Deborah James on why we need to pay attention to proposed changes in global rules. Amid our pressing concerns with health and economic recovery, Big Tech works to ensure technology and world trade operate for their benefit post-COVID and beyond.
August 20, 2020 Produced by Lynn Fries / GPEnewsdocs
LYNN FRIES: Hello and welcome. I’m Lynn Fries producer of Global Political Economy or GPEnewsdocs.
While most countries are focused on coping with COVID-19 and its aftermath, some rich countries are pursuing an expansionist free trade agenda at the World Trade Organization. One example of this in an effort underway to establish new rules globally for digital trade.
Digital Trade Rules: A Disastrous New Constitution for the Global Economy By and for Big Tech authored by Deborah James was the topic of a recent book launch and webinar. This report features highlights of of some key points contributed by Deborah James at the webinar. We go now to our featured clips.
DEBORAH JAMES: Thank you so much to the Rosa-Luxemburg Stiftung for publishing the paper and for organizing this seminar. And to Roland and to all my excellent co-panelists.
Welcome everyone and thank you for being here today. Just to say Our World Is Not For Sale is a global network of about 250 groups from the Global North and South from about 50 different countries. And we oppose the current model of corporate globalization. And we work together for a democratic, sustainable and fair multilateral trading system
So today I am going to share with you 3 major points. We’re here to talk about the digital trade rules that the Big Tech corporations are pushing in the WTO and in other forums. So I’m going to talk about the origin of the talks. Why are we having this discussion? I’ll give you a brief status update and then I’m going to focus on the implication of the rules.
So a couple of the basic points: Technology obviously can stimulate prosperity and development. It can bring us closer together and help build sustainable livelihoods. We are not anti-technology. But it can also constrain development. It can exacerbate inequalities. And it can destroy jobs and ways of life.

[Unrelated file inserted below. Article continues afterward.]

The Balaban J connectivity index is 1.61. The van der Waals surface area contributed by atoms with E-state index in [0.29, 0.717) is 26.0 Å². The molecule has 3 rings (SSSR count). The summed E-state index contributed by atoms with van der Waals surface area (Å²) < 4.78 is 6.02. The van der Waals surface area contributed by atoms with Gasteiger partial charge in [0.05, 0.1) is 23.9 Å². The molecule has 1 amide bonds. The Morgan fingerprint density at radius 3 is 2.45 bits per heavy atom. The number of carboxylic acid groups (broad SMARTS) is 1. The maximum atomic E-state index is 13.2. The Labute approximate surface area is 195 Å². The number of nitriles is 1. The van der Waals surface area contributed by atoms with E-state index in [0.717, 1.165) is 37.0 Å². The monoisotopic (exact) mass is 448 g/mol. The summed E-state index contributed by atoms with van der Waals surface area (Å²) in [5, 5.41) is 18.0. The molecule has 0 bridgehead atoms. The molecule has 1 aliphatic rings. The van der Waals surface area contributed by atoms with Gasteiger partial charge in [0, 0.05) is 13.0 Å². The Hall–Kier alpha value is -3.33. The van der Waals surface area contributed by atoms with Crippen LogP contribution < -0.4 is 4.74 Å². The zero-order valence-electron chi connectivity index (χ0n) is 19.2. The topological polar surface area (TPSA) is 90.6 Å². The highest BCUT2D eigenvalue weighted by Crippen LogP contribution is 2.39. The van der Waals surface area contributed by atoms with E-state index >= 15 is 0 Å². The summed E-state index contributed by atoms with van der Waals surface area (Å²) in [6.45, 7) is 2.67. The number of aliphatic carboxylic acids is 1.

So whether countries, workers and consumers everywhere will benefit from new technology or whether the benefits will only accrue to a teeny tiny minority will be determined by the rules which set the playing field for how digitalization will evolve over time. And the important point is who is setting those rules.
Now, one of the best investments that corporations can make is to change the rules under which they operate so that they can extract greater profits from the economy while preventing their competitors from having a level playing field.
Now, powerful corporations have long used their surplus profits to invest in the undemocratic practice of trade policy-making. To use trade agreements to lock-in rules promoting their rights to make profits; while limiting government’s ability to regulate them in the public interest. Often through policies that they could not have advanced through democratic channels.
The World Trade Organization as we know is the global rule-making body on international trade. Big Tech and other corporations operating in transport, logistics, telecoms, finance, agribusiness, industrials, many other sectors are lobbying governments to use the WTO to liberalize the digitalization that is currently transforming the global economy. And particularly the governance of today’s most valuable resource which is data.
So what’s a quick status update? Well, in 2016 the Obama administration first proposals on digital trade in the WTO after hiring a corporate tech lobbyist under the guise of eCommerce talks in the WTO.
Proponents tried to get all 164 members to agree to a new mandate to negotiate binding rules on digital trade. And to permanently push aside the development agenda which has been pending since 1995. Okay.
But developing countries resisted the imposition of this new corporate agenda. And they blocked the new mandate at the last WTO Ministerial which was in Buenos Aires in December 2017.
However, a group of 76 countries launched talks among themselves to bring about a binding agreement on digital trade in the WTO. Now these nations are constantly lobbying and pressuring other developing countries that are not participating also to join their ranks.
Their aim is to conclude an agreement involving as many countries as possible. As well as to secure a mandate for talks among members of the WTO, all the members, by the time of the next Ministerial Conference. So that was supposed to occur last month but it’s been postponed at this time.